I have been writing, studying, lecturing and listening to Black disabled musicians from the US for some time now, from Blues to Hip-Hop, and it is a fascinating and wide open field that needs more scholars, books, study and public discourse.  Knowing that my roots go back to Africa, I m in the process, with others, of opening this new  box I call, Black disabled music, beyond the boarders of America and in the process of realizing that Black disabled music is not new but is has survived, grown, written of in books and is being embraced by local music industry today.

Leroy on

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by - Leroy F. Moore, Jr.

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Tracy Marie: Performer, vocalist, and songwriter - Dysplasia and Osteoarthritis - Genre: Blues, Rock, & Country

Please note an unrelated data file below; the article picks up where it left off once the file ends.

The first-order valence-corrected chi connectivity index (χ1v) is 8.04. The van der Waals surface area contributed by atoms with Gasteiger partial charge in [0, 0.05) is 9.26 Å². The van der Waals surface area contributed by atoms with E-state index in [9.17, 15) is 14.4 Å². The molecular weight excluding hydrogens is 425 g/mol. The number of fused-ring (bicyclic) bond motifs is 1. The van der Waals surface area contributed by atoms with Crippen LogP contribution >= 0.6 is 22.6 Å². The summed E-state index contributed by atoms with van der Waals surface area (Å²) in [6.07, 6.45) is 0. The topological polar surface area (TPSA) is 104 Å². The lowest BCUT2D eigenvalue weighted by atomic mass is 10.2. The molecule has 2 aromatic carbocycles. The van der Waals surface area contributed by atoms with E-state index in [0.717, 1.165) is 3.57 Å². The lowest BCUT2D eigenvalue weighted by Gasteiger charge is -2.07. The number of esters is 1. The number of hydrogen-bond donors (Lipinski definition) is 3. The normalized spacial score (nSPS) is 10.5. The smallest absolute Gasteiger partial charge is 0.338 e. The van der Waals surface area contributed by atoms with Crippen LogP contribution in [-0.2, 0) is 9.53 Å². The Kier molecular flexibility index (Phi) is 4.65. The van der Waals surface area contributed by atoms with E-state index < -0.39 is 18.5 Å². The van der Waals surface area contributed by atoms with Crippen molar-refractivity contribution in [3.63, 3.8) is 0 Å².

Tracy Marie: Finding your Inner Musician
by Derek Mortland (by permission)

Performer, vocalist, and songwriter Tracy Marie infuses her music with energy, enthusiasm, and eclecticism. She has been performing live on the Cleveland, Ohio, music scene for over a decade, including organizing the Breast Fest at the Rock and Roll Hall of Fame, a benefit concert of female performers to help raise funds for breast cancer prevention.

In listening to her first two CD offerings, Sheik European Assassin Woman ©2000, and The One in the Sun ©2003, I found Tracy singing everything from hard-driving rock and roll to country, and even heartfelt ballads. She is in the process of working on her third release, tentatively titled True Blue. Tracy stretches her wings and infuses her new music with the soul of Chicago Style Blues, an ironic new love.